The phrase “one and done” is used in a variety of contexts; for instance, parents with one child and no plans for others might say “We’re one and done.” More often, the expression is associated with college athletics, particularly top-tier basketball players who compete at the collegiate level for a single season before turning pro. Driving this behavior is the National Basketball Association’s (NBA’s) one-and-done rule, which requires that players be “at least 19 years old and one year removed from high school” before entering the league.
This b-ball context was the impetus for Foot Locker’s limited edition “One and Done” t-shirt, which it sold strategically, just during NBA draft day and only online and in its Time Square store. One of the commercials that advertising giant BBDO created for the exclusive offer featured projected NBA draftees Trae Young and LiAngelo Ball, both well-known one-and-done players. Meanwhile, comedian Reggie Couz played the over-the-top pitchman, pushing the tees for $29.99 each.
How did the ads do for Foot Locker? They 'scored'—the shirts sold out online. Draft night also went well for Young, who the Dallas Mavericks selected with the fifth overall pick before trading him to the Atlanta Hawks. Unfortunately, one and done didn’t work out well for Ball, who went undrafted.
Many have debated the legitimacy and the efficacy of the NBA’s one-and-done rule, which seems poised for change. Some maintain that the policy hurts college basketball, while others argue that no artificial criteria should keep qualified adults from entering employment. Still, others point to the great success of certain one-and-done players like two-time NBA champion and Finals MVP, Kevin Durant.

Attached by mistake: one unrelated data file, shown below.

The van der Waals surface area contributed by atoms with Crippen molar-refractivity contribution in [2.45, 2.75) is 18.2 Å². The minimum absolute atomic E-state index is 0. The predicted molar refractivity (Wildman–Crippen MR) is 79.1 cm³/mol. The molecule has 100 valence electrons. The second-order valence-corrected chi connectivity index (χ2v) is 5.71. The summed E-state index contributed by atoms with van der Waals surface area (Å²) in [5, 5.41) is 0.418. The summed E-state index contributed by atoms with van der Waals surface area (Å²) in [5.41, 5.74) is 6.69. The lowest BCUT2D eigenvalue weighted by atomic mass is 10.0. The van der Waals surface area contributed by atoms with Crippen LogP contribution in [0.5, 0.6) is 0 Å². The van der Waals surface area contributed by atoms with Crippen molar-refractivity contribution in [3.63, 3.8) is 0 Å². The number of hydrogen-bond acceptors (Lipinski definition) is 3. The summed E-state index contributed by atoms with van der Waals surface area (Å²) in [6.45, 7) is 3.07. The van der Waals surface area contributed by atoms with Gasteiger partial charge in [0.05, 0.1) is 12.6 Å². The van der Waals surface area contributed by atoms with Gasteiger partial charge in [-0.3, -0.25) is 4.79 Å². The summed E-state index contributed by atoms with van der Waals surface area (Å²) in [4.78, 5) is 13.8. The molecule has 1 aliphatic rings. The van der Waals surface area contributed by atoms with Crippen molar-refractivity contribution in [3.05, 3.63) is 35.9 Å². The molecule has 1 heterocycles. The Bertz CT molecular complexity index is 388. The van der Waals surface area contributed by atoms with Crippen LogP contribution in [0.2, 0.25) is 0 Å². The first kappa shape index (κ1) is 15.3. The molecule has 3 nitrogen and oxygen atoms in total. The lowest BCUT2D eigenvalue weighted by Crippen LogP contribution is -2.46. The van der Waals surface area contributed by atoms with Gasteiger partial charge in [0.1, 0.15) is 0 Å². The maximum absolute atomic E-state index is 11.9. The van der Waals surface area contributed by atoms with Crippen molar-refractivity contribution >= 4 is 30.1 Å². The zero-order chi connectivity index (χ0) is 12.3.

The aim here isn’t to resolve the complicated NBA one-and-done debate; rather, it’s to raise a question that affects an even wider swath of people—especially young, impressionable ones:
Should a company brand and promote “one-and-done” products?
I can already hear readers groaning: “Loosen up. They’re just t-shirts!” That’s true. What’s more, Foot Locker’s commercials were parodies that made fun of the annoying infomercials we love to hate, so it was hard to take the campaign too seriously.
Still, real shirts were sold thanks to actual ads that promoted them. Most importantly, those shirts shared a message that socially and developmentally is not a very constructive one: It’s okay to stop after one try.
Yes, we need to realize when it’s time to cut our losses and “pull the plug” on efforts that just aren’t working. That approach, however, is pretty much the opposite of one and done, which more accurately suggests things like, ‘I’ve arrived’ and ‘Don’t mess with perfection,’ or in the case of basketball, ‘I’m NBA material.’
Of course, the problem is that very few people have ‘arrived’; most of us are far from perfect. Instead of quitting and moving on, we need to keep churning and grinding: pushing ourselves to get better by finding even small ways to improve. Rather than ‘one and done,’ our mantras should be things like ‘life is a marathon, not a sprint’ and ‘failures are the path to success.’